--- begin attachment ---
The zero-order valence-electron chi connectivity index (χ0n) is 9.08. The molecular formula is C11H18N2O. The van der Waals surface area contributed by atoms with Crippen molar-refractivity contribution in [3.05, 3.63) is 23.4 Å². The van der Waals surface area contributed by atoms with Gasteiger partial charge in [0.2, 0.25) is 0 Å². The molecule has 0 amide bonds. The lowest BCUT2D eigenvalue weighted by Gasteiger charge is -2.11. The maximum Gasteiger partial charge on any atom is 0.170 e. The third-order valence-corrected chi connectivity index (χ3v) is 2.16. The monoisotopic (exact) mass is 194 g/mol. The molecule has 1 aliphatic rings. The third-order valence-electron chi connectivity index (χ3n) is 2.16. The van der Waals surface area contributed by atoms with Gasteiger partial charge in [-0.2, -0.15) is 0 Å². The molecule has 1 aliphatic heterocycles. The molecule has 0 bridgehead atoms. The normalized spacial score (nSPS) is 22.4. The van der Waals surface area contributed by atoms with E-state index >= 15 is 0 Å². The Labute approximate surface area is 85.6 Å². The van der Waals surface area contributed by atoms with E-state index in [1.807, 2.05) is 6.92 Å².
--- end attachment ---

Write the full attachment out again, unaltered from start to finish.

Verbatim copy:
The zero-order valence-electron chi connectivity index (χ0n) is 9.08. The molecular formula is C11H18N2O. The van der Waals surface area contributed by atoms with Crippen molar-refractivity contribution in [3.05, 3.63) is 23.4 Å². The van der Waals surface area contributed by atoms with Gasteiger partial charge in [0.2, 0.25) is 0 Å². The molecule has 0 amide bonds. The lowest BCUT2D eigenvalue weighted by Gasteiger charge is -2.11. The maximum Gasteiger partial charge on any atom is 0.170 e. The third-order valence-corrected chi connectivity index (χ3v) is 2.16. The monoisotopic (exact) mass is 194 g/mol. The molecule has 1 aliphatic rings. The third-order valence-electron chi connectivity index (χ3n) is 2.16. The van der Waals surface area contributed by atoms with Gasteiger partial charge in [-0.2, -0.15) is 0 Å². The molecule has 1 aliphatic heterocycles. The molecule has 0 bridgehead atoms. The normalized spacial score (nSPS) is 22.4. The van der Waals surface area contributed by atoms with E-state index >= 15 is 0 Å². The Labute approximate surface area is 85.6 Å². The van der Waals surface area contributed by atoms with E-state index in [1.807, 2.05) is 6.92 Å².